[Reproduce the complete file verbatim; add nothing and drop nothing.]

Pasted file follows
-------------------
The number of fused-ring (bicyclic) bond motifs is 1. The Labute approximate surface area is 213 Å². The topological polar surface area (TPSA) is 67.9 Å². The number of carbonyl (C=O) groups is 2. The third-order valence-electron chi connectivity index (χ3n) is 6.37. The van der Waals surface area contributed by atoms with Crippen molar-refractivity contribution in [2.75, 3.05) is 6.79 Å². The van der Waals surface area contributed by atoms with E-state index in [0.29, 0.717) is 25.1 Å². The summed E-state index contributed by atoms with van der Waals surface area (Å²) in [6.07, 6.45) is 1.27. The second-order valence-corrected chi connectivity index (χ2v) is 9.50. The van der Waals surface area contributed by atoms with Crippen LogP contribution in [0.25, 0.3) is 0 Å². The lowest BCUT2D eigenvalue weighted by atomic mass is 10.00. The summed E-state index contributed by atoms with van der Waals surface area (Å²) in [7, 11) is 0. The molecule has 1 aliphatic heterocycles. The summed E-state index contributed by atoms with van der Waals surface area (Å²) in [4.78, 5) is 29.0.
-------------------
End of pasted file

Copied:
The number of fused-ring (bicyclic) bond motifs is 1. The Labute approximate surface area is 213 Å². The topological polar surface area (TPSA) is 67.9 Å². The number of carbonyl (C=O) groups is 2. The third-order valence-electron chi connectivity index (χ3n) is 6.37. The van der Waals surface area contributed by atoms with Crippen molar-refractivity contribution in [2.75, 3.05) is 6.79 Å². The van der Waals surface area contributed by atoms with E-state index in [0.29, 0.717) is 25.1 Å². The summed E-state index contributed by atoms with van der Waals surface area (Å²) in [6.07, 6.45) is 1.27. The second-order valence-corrected chi connectivity index (χ2v) is 9.50. The van der Waals surface area contributed by atoms with Crippen LogP contribution in [0.25, 0.3) is 0 Å². The lowest BCUT2D eigenvalue weighted by atomic mass is 10.00. The summed E-state index contributed by atoms with van der Waals surface area (Å²) in [7, 11) is 0. The molecule has 1 aliphatic heterocycles. The summed E-state index contributed by atoms with van der Waals surface area (Å²) in [4.78, 5) is 29.0.